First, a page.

Alabama WR Calvin Ridley
Ridley became a national name late in the 2015 season for his ability to burn defensive backs on deep balls, particularly in the Crimson Tide’s wins over Florida in the SEC title game and Michigan State in the playoff semifinals. But Clemson held the speedster in check, limiting him to 14 yards in last year’s title game.
This year Ridley’s role in Alabama’s offense has changed to match Hurts’s skill set. That’s meant fewer deep balls as the Tide’s reliance on the downfield passing game has diminished. For the second straight year, Ridley leads Alabama in receptions, but his yards per catch is down to 10.9 (from 11.7 in 2015).
His new role has never been more valuable than against a ferocious pass rush like Clemson’s. The Tigers won’t give Hurts enough time for many deep passing plays to develop, so Alabama’s aerial attack will rely on Hurts completing short and intermediate passes. That’s been Ridley’s bread-and-butter this season, so he could be in for a much larger role than a year ago.
Clemson QB Deshaun Watson’s running game
It's obvious Watson’s arm will be essential, but what he can do with his feet could be the difference-maker. Unlike in 2015, when Clemson ran Watson as much as was productive (he finished the season with 207 carries for 1,105 yards), the Tigers have taken a more cautious approach with their prized quarterback this season. The only games in which he has carried the ball more than 12 times have been against Louisville, NC State, Florida State, Virginia Tech and Ohio State—all close games or a national semifinal. Basically, when the stakes are at their highest, Watson becomes a true dual-threat.
With running back Wayne Gallman’s numbers this season falling short of his 2015 production, the need for Watson to move the ball on ground has never been higher. Alabama contained Gallman in last year’s championship, holding him to 45 yards on 3.2 yards per carry. Watson, who finished with 73 yards rushing, was the more effective ball carrier. If he can’t replicate that success, Alabama’s pass rush will be able to feast. But if Watson can escape the pocket and force the Tide to respect his running ability, he can neutralize one of Alabama’s biggest strengths.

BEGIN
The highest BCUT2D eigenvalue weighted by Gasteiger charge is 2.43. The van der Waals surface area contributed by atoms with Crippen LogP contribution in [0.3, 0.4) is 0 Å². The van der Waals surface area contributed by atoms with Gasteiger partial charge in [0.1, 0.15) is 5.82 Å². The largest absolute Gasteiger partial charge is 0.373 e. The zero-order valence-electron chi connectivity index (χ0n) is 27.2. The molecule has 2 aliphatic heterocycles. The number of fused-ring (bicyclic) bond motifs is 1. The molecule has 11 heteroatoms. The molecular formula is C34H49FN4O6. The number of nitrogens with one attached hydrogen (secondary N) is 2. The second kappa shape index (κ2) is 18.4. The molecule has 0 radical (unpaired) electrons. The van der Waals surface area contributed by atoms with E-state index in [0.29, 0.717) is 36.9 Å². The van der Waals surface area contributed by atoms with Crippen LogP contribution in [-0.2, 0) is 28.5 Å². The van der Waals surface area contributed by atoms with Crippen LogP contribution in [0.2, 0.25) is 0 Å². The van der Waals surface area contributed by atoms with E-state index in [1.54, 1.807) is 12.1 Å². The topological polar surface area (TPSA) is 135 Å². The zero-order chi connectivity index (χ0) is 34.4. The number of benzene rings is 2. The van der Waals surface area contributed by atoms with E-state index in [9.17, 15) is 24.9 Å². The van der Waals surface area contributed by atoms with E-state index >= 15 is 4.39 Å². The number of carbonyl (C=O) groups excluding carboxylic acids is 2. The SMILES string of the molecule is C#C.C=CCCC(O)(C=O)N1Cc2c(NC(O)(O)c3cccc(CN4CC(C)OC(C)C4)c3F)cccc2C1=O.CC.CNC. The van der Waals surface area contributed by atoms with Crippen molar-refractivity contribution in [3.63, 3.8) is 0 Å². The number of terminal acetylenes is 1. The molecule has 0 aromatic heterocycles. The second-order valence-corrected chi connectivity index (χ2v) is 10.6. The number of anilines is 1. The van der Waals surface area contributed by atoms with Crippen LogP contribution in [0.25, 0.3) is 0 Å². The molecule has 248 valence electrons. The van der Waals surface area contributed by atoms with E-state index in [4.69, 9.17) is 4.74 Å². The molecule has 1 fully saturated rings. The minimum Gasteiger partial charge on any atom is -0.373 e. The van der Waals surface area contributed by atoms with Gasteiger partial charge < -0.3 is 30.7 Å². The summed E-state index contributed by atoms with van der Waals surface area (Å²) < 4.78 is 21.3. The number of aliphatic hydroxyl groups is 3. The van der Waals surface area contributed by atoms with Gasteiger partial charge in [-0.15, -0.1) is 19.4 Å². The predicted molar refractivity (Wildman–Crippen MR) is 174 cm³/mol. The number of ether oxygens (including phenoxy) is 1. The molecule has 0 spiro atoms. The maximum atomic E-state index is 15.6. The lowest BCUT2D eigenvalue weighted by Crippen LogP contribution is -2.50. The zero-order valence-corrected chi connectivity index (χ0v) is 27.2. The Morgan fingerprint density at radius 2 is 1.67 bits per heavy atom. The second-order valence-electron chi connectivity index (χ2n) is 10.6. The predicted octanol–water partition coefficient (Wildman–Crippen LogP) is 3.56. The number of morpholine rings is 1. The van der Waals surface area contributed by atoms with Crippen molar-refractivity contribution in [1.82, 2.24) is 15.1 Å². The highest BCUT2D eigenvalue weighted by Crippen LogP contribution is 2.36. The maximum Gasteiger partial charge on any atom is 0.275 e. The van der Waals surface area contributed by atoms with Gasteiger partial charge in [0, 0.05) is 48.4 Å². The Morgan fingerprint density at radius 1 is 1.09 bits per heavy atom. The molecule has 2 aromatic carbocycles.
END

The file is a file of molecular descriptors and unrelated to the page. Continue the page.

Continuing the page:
Film study is obviously essential to every game but takes on an added element of importance in the first national championship rematch of the BCS and playoff eras. What can the coaching staffs of each team learn from last year’s title game? Both offenses shined last year, so what adjustment can the defensive staffs make to get more stops?
The teams’ changes, particularly Alabama’s, add even more uncertainty. Clemson defensive coordinator Brent Venables now has to prepare for what the Tide’s offense might look like under new offensive coordinator Steve Sarkisian. The switch from Jake Coker to Hurts already added plenty of new elements of Alabama’s offense.
The programs' back-to-back championship appearances attested to the fact that both coaching staffs are among the best in college football. That makes the chess match leading up to the game and the in-game adjustments all the more compelling.